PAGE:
Back in November, Englishman Matt Woods cut a lonely figure beyond the boundary at Aorangi Oval, muttering under his breath after being carted for 94 runs in his 10-over spell against Dunedin Metro.
Fast forward five months and the 21-year-old quick bowler is arguably the biggest weapon in South Canterbury’s arsenal as they prepare to challenge Bay of Plenty for the Hawke Cup in Rotorua, starting tomorrow.
Woods has taken 29 wickets at an average of just over 12 in the four Hawke Cup zone matches this season.
He took 10 wickets in the match against Mid Canterbury, with his best figures of seven for 58 coming under the pressure of a must-win match against Otago Country on a batsman-friendly pitch a fortnight ago.
He said he always knew he had the ability to take wickets, but believed his tough day against Dunedin Metro in the Mark Parker Memorial match kick-started his season.
“I’m glad that happened,” he said. “That was the best kick up the bum I could have had.
“‘It was a real eye-opener to see just how these tracks are not green, seaming wickets but they were actually good batting tracks.
“I’ve never been hit for that much, ever. That day I was trying to bowl too fast and my action was going all over the place.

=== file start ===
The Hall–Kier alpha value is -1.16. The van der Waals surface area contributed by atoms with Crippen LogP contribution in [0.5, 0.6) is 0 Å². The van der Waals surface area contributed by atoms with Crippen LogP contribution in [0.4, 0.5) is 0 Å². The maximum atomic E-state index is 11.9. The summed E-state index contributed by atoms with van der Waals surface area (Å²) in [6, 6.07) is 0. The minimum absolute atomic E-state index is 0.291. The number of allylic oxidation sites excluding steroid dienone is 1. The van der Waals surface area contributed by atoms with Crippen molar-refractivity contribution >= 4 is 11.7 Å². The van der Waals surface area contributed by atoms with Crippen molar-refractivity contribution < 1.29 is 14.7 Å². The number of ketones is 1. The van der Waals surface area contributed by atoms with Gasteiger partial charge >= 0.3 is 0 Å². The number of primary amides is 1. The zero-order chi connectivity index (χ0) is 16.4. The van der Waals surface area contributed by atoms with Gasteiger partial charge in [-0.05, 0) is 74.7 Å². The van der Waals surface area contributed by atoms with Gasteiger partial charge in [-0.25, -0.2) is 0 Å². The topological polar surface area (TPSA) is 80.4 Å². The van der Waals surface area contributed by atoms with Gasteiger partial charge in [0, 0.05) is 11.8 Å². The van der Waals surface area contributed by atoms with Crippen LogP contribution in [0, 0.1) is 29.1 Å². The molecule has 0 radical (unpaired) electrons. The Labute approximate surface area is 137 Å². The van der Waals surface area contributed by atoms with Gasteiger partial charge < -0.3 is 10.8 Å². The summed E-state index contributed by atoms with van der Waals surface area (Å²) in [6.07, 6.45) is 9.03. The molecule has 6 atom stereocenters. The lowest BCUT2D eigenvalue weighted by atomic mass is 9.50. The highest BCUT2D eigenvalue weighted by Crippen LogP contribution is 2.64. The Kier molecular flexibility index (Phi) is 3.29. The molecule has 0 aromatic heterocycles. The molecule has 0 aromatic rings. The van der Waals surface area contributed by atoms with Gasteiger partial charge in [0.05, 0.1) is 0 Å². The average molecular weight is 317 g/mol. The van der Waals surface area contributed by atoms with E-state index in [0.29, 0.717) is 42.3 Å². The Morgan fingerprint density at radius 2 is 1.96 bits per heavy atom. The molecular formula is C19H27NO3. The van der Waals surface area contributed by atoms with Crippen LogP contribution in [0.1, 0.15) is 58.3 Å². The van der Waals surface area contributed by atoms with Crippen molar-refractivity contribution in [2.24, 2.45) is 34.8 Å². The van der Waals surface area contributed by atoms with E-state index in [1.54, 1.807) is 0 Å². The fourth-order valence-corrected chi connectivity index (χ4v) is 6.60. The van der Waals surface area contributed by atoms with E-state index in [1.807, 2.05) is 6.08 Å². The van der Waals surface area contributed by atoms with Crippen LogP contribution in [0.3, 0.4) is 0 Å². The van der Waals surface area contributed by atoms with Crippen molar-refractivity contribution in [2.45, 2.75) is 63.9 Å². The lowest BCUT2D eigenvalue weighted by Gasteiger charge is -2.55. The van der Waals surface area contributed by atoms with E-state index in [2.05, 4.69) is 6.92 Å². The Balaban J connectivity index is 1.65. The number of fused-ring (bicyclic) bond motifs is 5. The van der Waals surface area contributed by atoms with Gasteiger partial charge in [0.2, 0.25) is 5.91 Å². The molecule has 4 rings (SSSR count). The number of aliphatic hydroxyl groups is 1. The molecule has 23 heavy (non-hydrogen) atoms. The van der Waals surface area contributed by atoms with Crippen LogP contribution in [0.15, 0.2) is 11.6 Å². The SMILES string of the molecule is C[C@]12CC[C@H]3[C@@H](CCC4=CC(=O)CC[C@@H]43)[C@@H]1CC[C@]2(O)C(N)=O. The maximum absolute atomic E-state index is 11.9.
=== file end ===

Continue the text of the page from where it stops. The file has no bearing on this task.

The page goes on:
“I needed [a tough day] to make me switch on and realise I needed to do what I always do. It’s about bowling in the right areas and being consistent.
“I haven’t tried anything fancy, I’ve just stuck to a length and tried to let the ball do all the talking. We’ve also bowled in partnerships, which certainly helps.
“I’ve never gone into a team thinking I was the best player, but I’ve always backed my ability to do a job.”
Woods said the team was “pretty confident” ahead of the encounter with Bay of Plenty.
He said his seam bowling partners Craig Hinton and Simon Murphy believed they could get wickets even if conditions did not suit them.
“We have to bowl in partnerships, create pressure and bat in partnerships,” he said.
“It is simple cricket that is going to win us the Hawke Cup.”
Woods relies largely on a good line and length with a touch of away swing.
He hoped he had shown good seam bowling was not always about pure speed.
“Most people around here think being rapid is [important], like they think if you’re not quick then why bother but you can be good with just your line and length.”